Monday, 7 January 2013

Abba Lerner's Functional Finance

Thayer Watkins
Abba Lerner's Functional Finance
Abba Lerner articulated a fiscal strategy for the Federal Government which traces Keynesian macroeconomic analysis to its logical conclusion. It is presented here as one extreme of the debate concerning the surpluses and deficits of a national government.
Functional finance takes the following positions:
  • The government should be concerned with balancing supply and demand at full employment rather that balancing the budget. If aggregate demand at full employment production falls short of the output at that level then the government should take action to increase demand, by such maeasures as cutting taxes, increasing government purchases or giving increased transfer payments. Increasing government purchases could include undertaking worthwhile public works projects such as building highways or improving the public infrastructure. If aggregate demand exceeds aggregate supply at full employment output the government should increase taxes or cutback government purchases or transfer payments. The increase in tax in this case is not to raise revenue but to decrease consumer demand by taking away buying power from consumers.
  • If the government needs funds to increase government purchases or transfer payments it can raise it by borrowing through the sale of government bonds or through the creation of money. The choice of how much of the increased expenditure should be financed by borrowing versus money creation is solely a question of balancing the supply of financial assets with the public's demand for assets of various types. So long as aggregate demand does not exceed aggregate supply there will be no inflationary pressure.
  • So long as the public is willing to hold government debt there is no economic problem with the national debt.
Lerner also presents some arguments concerning the effects of taxes which are not part of Functional Finance but are relevant. The tax rate on the profits of investment should not affect the level of investment if the costs of investment are tax deductible. The theory of investment says an investment project will be undertaken if the net present value of the after-tax cash flow is positive. The effect of the profit tax is to reduce the net present value figure by the amount of the tax but would not change a positive value to a negative value or vice versa. Thus Lerner's position is that investment spending is insensitive to the profit tax rate.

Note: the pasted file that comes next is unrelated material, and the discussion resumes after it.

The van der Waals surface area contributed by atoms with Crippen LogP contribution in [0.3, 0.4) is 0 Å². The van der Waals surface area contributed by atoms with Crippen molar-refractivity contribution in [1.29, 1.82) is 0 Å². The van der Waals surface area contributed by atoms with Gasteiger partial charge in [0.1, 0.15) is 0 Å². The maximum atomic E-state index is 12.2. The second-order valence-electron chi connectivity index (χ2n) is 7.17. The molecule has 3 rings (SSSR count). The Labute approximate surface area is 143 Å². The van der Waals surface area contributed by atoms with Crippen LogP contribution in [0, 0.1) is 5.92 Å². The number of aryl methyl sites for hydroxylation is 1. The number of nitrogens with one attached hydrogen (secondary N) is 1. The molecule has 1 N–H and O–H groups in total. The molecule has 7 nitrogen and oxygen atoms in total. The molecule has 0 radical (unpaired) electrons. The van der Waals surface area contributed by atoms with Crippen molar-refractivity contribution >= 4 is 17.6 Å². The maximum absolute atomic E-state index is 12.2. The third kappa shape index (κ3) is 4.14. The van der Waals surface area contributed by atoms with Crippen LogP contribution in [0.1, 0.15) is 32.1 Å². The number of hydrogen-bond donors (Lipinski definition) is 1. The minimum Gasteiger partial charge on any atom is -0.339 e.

Lerner believes that there is a multiplier effect from changes in fiscal policy that does not have an offsetting change intended to balance the budget. That is to say, if there is an increase in government purchases without a corresponding increase in taxes the increase in GDP will be a multiple of the increase in government purchases. If taxes are increased at the same time government purchases are increased the stimulus to demand caused by the increase in government purchases will be largely offset by the decrease in consumer purchases due to the increased taxes. Measures to stimulate demand are thus accompanied by an increase in the government deficit (or decrease in the surplus).Lerner notes that the payment of interest on the national debt is taxable. Thus when the government pays out $100 billion in interest a significant share of that comes back in terms of income taxes, say $30 billion. Thus it is reasonable to use the net aftertax interest payment in any calculation of the budget balance rather than the gross payment of interest.Abba Lerner's Functional Finance generally evokes fear from fiscal conservatives and never was accepted even among Keynesian economists. Remarkably the one time that it came closest to being implemented was with the Reagan Administration. While the rhetoric of supplyside economics was promoted the fiscal policy in practice had a remarkable similarity to Functional Finance.WATKINS HOME PAGE

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